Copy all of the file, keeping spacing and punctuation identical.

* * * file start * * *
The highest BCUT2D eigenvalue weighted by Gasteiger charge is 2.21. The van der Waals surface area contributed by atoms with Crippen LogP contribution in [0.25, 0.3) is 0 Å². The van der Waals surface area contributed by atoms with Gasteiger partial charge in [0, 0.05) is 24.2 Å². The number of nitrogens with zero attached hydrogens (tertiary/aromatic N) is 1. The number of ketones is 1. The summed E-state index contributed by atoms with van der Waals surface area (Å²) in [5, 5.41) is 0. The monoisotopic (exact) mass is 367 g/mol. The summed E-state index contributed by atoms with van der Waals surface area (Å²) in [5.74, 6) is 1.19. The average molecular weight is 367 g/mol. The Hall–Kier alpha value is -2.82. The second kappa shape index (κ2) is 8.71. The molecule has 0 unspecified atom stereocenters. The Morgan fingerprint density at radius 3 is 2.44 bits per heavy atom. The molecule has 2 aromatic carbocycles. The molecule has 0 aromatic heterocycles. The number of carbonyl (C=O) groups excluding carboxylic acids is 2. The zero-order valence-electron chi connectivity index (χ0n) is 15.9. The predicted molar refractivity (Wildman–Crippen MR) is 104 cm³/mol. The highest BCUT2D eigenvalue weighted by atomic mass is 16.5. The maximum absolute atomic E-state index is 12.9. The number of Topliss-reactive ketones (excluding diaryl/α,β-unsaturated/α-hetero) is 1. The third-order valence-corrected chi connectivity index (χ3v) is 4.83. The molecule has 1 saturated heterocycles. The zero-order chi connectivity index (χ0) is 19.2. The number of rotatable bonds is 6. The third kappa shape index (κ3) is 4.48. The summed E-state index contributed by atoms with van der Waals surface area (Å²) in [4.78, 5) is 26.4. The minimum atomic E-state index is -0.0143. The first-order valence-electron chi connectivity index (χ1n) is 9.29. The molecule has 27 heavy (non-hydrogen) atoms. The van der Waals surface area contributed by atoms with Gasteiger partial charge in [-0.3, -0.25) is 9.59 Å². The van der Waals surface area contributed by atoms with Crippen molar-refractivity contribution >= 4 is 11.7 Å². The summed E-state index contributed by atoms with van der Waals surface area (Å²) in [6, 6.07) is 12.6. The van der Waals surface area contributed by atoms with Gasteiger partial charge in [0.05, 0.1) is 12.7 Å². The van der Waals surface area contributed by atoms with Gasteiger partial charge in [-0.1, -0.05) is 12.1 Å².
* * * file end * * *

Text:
The highest BCUT2D eigenvalue weighted by Gasteiger charge is 2.21. The van der Waals surface area contributed by atoms with Crippen LogP contribution in [0.25, 0.3) is 0 Å². The van der Waals surface area contributed by atoms with Gasteiger partial charge in [0, 0.05) is 24.2 Å². The number of nitrogens with zero attached hydrogens (tertiary/aromatic N) is 1. The number of ketones is 1. The summed E-state index contributed by atoms with van der Waals surface area (Å²) in [5, 5.41) is 0. The monoisotopic (exact) mass is 367 g/mol. The summed E-state index contributed by atoms with van der Waals surface area (Å²) in [5.74, 6) is 1.19. The average molecular weight is 367 g/mol. The Hall–Kier alpha value is -2.82. The second kappa shape index (κ2) is 8.71. The molecule has 0 unspecified atom stereocenters. The Morgan fingerprint density at radius 3 is 2.44 bits per heavy atom. The molecule has 2 aromatic carbocycles. The molecule has 0 aromatic heterocycles. The number of carbonyl (C=O) groups excluding carboxylic acids is 2. The zero-order valence-electron chi connectivity index (χ0n) is 15.9. The predicted molar refractivity (Wildman–Crippen MR) is 104 cm³/mol. The highest BCUT2D eigenvalue weighted by atomic mass is 16.5. The maximum absolute atomic E-state index is 12.9. The number of Topliss-reactive ketones (excluding diaryl/α,β-unsaturated/α-hetero) is 1. The third-order valence-corrected chi connectivity index (χ3v) is 4.83. The molecule has 1 saturated heterocycles. The zero-order chi connectivity index (χ0) is 19.2. The number of rotatable bonds is 6. The third kappa shape index (κ3) is 4.48. The summed E-state index contributed by atoms with van der Waals surface area (Å²) in [4.78, 5) is 26.4. The minimum atomic E-state index is -0.0143. The first-order valence-electron chi connectivity index (χ1n) is 9.29. The molecule has 27 heavy (non-hydrogen) atoms. The van der Waals surface area contributed by atoms with Gasteiger partial charge in [-0.3, -0.25) is 9.59 Å². The van der Waals surface area contributed by atoms with Crippen molar-refractivity contribution >= 4 is 11.7 Å². The summed E-state index contributed by atoms with van der Waals surface area (Å²) in [6, 6.07) is 12.6. The van der Waals surface area contributed by atoms with Gasteiger partial charge in [0.05, 0.1) is 12.7 Å². The van der Waals surface area contributed by atoms with Gasteiger partial charge in [-0.1, -0.05) is 12.1 Å².